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Is the Rise of Pedestrianisation in City Centres a Security Risk?

Is the Rise of Pedestrianisation in City Centres a Security Risk?
20 October 2020

Almost half of urban design professionals believe that the rise of pedestrianisation in town centres is making public spaces more vulnerable to attack.

A survey of leading architects, planners and specifiers by ATG Access has revealed that many are concerned about the potential security risks of widespread pedestrianisation.

Without the appropriate security solutions in place, large numbers of pedestrians gathered in a confined area greatly increases the threat of vehicle-as-a-weapon attacks.

Temporary pedestrianisation of key locations has become more common recently, with local authorities needing to find ways to encourage greater footfall in city centres.


“It is clear that in some cases security could have been sacrificed for social distancing and designers are seriously concerned that security has become an afterthought.”

–Iain Moran

Director, ATG Access



Security an “Afterthought” in Pedestrianisation Drive, Warn Architects


Buildings and spaces in town centres have had to be somewhat reimagined in light of COVID-19, the necessary social distancing and the new rule of six. Data from Living Streets shows that, on streets where the pedestrian experience has been improved, footfall increases by 20-35 per cent.  

Whilst increased pedestrianisation offers an effective means of increasing outdoor seating capacity for struggling bars and restaurants, some are concerned about the potential security risks.  

In response to this increased security threat, nearly a third (30 per cent) of those surveyed said that investing in temporary security measures that can be installed and removed as needed will be essential to ensure the ongoing safety of civilians.

Iain Moran, director at ATG Access, commented: “While pedestrianisation offers real benefits for businesses and consumers at this difficult time, we must ensure that the right security solutions are in place to avoid putting people in unnecessary danger.

“It is clear that in some cases security could have been sacrificed for social distancing and designers are seriously concerned that security has become an afterthought.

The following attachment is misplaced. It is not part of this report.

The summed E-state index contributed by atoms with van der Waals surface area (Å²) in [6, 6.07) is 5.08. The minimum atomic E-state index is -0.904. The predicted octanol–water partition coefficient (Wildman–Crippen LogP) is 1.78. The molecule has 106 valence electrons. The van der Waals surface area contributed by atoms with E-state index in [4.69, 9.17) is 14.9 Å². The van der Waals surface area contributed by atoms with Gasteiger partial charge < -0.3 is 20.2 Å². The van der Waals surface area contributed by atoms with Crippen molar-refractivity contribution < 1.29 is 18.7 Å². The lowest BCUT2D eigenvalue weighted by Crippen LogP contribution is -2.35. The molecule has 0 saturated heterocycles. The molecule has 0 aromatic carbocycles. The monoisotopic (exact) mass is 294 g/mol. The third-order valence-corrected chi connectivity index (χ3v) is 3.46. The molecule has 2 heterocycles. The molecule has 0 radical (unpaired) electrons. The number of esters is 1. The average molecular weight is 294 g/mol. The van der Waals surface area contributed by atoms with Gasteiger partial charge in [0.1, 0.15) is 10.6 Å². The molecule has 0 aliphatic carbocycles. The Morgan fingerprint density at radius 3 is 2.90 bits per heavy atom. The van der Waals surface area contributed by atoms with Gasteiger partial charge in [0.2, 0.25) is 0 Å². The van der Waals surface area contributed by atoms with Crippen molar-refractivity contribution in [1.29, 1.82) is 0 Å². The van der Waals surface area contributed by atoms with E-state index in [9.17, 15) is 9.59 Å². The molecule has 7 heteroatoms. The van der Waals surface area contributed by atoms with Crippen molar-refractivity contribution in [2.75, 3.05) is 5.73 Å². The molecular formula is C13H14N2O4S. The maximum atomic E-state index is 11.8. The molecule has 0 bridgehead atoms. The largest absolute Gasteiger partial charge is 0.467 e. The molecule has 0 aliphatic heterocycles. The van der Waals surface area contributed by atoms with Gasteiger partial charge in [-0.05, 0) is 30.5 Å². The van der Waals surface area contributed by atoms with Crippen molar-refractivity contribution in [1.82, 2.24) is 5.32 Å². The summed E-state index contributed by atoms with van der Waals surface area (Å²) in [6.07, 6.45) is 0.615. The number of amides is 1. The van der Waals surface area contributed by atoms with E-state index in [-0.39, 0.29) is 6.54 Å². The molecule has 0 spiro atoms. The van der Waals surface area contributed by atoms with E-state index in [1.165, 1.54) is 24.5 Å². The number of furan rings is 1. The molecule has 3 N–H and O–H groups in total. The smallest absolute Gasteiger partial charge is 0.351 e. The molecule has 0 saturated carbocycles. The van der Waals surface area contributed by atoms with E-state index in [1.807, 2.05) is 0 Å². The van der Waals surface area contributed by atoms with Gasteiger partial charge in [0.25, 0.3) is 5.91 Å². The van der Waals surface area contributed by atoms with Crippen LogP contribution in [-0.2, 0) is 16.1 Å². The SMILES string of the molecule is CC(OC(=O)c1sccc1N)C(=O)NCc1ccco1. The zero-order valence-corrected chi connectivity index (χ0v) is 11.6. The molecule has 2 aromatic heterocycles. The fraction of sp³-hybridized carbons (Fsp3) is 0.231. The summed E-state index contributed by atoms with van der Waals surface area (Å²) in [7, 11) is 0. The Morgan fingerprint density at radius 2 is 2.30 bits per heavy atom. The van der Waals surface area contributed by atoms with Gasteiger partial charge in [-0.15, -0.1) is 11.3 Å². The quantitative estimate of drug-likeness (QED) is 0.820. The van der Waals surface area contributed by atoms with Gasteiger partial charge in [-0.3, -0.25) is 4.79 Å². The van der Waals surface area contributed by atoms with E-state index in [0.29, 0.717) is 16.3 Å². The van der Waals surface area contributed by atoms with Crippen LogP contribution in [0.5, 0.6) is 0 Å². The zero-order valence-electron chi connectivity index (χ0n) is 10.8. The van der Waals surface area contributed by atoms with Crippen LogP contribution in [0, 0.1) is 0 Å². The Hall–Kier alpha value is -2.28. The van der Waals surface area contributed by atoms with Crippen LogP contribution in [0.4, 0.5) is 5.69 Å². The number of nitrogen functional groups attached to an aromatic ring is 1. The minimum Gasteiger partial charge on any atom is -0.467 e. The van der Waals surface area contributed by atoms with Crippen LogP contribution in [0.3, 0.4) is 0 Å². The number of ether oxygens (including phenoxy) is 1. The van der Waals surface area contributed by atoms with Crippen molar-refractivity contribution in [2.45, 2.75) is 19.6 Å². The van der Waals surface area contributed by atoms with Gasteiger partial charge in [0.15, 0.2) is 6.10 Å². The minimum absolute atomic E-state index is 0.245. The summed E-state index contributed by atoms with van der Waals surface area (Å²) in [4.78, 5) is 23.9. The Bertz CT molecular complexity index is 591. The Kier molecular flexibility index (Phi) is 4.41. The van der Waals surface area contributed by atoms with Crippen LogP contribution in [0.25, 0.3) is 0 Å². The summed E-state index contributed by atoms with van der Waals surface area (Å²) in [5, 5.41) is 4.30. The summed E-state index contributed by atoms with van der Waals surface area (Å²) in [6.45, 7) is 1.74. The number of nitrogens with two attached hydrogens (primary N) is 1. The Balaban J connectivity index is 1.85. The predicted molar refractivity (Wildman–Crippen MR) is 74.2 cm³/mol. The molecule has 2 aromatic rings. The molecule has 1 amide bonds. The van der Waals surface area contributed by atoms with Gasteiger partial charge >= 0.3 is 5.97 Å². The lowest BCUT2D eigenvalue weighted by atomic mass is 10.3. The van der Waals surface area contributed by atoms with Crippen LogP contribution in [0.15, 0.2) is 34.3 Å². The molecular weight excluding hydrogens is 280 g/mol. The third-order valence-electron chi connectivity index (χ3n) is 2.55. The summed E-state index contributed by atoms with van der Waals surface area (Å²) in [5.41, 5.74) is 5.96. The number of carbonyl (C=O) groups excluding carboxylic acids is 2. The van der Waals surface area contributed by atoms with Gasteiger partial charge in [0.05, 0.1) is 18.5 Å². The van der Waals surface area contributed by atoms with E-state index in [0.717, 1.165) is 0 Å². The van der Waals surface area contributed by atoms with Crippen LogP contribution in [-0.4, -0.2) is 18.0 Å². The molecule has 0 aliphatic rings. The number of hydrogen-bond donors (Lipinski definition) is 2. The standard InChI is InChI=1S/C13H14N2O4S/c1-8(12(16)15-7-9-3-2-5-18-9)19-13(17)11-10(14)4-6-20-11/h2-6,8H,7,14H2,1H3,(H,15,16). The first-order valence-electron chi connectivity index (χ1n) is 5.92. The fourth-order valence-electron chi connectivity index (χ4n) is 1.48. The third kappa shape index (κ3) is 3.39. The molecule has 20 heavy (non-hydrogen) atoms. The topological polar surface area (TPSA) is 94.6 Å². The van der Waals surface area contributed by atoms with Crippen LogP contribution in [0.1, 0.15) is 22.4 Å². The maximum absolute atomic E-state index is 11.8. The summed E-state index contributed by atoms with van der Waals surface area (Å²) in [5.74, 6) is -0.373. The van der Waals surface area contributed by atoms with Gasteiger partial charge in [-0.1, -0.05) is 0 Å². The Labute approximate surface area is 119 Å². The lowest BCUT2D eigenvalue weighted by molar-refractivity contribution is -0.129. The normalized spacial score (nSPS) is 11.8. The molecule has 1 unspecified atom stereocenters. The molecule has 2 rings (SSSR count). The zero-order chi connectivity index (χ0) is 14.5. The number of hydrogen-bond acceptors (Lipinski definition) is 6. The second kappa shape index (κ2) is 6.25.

“Temporary, surface-mounted security barriers offer a flexible, comprehensive security solution that can easily be adapted without the need for any construction work, making them invaluable in the current situation."


Futureproofing our Cities


The research also found that many urban design professionals believe there is now a clear need for public spaces that can be easily adapted to respond to our changing needs, including security measures that can be replaced or upgraded whenever necessary. According to 43 per cent of those surveyed, this will be the key to futureproofing our cities going forward.

However, historically this has proved a challenge, with 32 per cent suggesting that retrofitting security solutions into existing developments is one of the biggest design challenges they face.

Iain Moran, director at ATG Access, added: “The pandemic has really brought to light the volatile nature of our relationship with our urban environments, with both the needs of the public and the security risks they face subject to change with very little warning.”

“When it comes to redesigning public spaces, it can prove difficult to retrofit security solutions without causing disruption to the surrounding area. Previously, impact-tested security products have required deep foundations, which means a lengthy, obtrusive installation process.

“Fortunately, security technology has improved dramatically in recent years, and there are now many options available that can overcome these challenges. In addition to temporary products, permanent shallow mount bollards can now require a foundation depth of just 112mm, and as a result are far quicker to install with minimal disruption to the surrounding area.”

Picture: a photograph of Frith Street, Soho, London, showing a pedestrianised area where people are dining at tables in the street

Article written by Ella Tansley | Published 20 October 2020


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